Debt sharing with int’l partner for UL still on cards

Wednesday, 11 May 2016 00:39 -     - {{hitsCtrl.values.hits}}

By Uditha Jayasinghe 

Getting Cabinet approval to take on the full $3.2 billion debt of SriLankan Airlines is merely an effort to “dress up the bride” as the Government seeks an international partner with sharing of debt still on the cards, a top minister said on Monday. 

Public Enterprise Development Deputy Minister Eran Wickramaratne told members of the Foreign Correspondents Association (FCA) that obtaining Cabinet approval to transfer the full weight of the national carrier’s debt was a contingency plan before seeking an international partner. Outside-lead-1-Eran-W

The Government will seek out an investment bank with aviation experience to attract and negotiate with different international airlines before taking its pick and thrashing out the specifics of a public-private partnership, he said. State-run National Savings Bank has been appointed as the lead manager for the venture. 

“I believe the first stage of picking a party will take six months. I feel this is highly optimistic but if you ask others then they will say it can be done faster,” he told journalists. “Currently nobody has formally expressed interest.”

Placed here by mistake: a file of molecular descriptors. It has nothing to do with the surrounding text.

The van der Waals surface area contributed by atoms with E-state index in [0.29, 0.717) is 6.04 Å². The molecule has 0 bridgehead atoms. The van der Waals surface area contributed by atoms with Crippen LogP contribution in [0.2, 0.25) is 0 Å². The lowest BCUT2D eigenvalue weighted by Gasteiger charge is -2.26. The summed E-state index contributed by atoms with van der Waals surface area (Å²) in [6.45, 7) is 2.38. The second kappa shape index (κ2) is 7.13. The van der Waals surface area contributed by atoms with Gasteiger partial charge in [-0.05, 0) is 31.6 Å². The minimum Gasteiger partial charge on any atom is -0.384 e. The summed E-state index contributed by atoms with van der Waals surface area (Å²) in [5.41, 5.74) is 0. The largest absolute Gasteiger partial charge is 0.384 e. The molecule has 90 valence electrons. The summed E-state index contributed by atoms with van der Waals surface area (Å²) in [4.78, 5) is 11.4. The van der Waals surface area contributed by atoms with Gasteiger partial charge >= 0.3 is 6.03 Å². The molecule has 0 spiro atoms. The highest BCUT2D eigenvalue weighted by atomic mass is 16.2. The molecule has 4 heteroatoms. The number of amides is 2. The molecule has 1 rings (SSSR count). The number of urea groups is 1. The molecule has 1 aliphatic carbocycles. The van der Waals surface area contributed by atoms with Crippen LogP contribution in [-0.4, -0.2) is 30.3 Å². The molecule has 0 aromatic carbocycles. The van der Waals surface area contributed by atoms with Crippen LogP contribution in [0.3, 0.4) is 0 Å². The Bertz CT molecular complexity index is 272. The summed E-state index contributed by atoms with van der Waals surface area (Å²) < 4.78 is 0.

The global aviation industry has evolved rapidly from where the national carrier was when it negotiated the previous deal with Emirates in 1998, the minister said observing SriLankan would now provide different values to an international partner. Out of the four A350-900 that were ordered as part of a $2.3 billion deal with Airbus, Wickramaratne noted one has already been laid off to ease pressure on the balance sheet. 

“We have found out the meeting to buy the new aircraft was not even held at SriLankan,” the Deputy Minister remarked as he acknowledged investigations into the inner workings of the national carrier during the previous Government were yet to seriously begin.

 Despite the decision to stop manufacture of four flights and possible sale of the A350-900 as part of the restricting effort Wickramaratne was adamant that new aircraft suitable for SriLankan Airlines’s future role would be eventually procured to keep the company growing. A new partner would have the power to decide what routes and flights to operate once SriLankan is handed over. 

Responding to questions on the possible impact on the tourism industry from trimming operations the Deputy Ministers insisted that if the Government decided to continue subsidising SriLankan it should be done directly so that the management can be held accountable, removing it from the opaque management system currently observed. He also admitted that looking at SriLankan’s history it would be impractical to expect the State to run the national carrier profitably.